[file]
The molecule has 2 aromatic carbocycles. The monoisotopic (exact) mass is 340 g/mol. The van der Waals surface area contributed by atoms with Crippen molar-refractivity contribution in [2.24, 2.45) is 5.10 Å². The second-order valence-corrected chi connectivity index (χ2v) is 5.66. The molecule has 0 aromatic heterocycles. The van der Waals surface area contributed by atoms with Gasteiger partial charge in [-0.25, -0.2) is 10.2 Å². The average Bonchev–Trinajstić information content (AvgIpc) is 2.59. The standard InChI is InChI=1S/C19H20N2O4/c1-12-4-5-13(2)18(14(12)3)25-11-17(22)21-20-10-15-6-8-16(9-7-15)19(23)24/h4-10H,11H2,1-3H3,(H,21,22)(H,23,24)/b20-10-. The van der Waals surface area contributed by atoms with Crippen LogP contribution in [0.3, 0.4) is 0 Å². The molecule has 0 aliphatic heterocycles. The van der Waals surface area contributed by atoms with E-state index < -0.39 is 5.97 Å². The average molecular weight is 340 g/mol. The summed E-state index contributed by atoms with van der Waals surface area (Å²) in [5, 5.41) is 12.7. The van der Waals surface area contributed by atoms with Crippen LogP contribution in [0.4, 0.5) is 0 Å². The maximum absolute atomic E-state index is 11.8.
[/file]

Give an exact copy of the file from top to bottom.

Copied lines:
The molecule has 2 aromatic carbocycles. The monoisotopic (exact) mass is 340 g/mol. The van der Waals surface area contributed by atoms with Crippen molar-refractivity contribution in [2.24, 2.45) is 5.10 Å². The second-order valence-corrected chi connectivity index (χ2v) is 5.66. The molecule has 0 aromatic heterocycles. The van der Waals surface area contributed by atoms with Gasteiger partial charge in [-0.25, -0.2) is 10.2 Å². The average Bonchev–Trinajstić information content (AvgIpc) is 2.59. The standard InChI is InChI=1S/C19H20N2O4/c1-12-4-5-13(2)18(14(12)3)25-11-17(22)21-20-10-15-6-8-16(9-7-15)19(23)24/h4-10H,11H2,1-3H3,(H,21,22)(H,23,24)/b20-10-. The van der Waals surface area contributed by atoms with Crippen LogP contribution in [0.3, 0.4) is 0 Å². The molecule has 0 aliphatic heterocycles. The van der Waals surface area contributed by atoms with E-state index < -0.39 is 5.97 Å². The average molecular weight is 340 g/mol. The summed E-state index contributed by atoms with van der Waals surface area (Å²) in [5, 5.41) is 12.7. The van der Waals surface area contributed by atoms with Crippen LogP contribution in [0.4, 0.5) is 0 Å². The maximum absolute atomic E-state index is 11.8.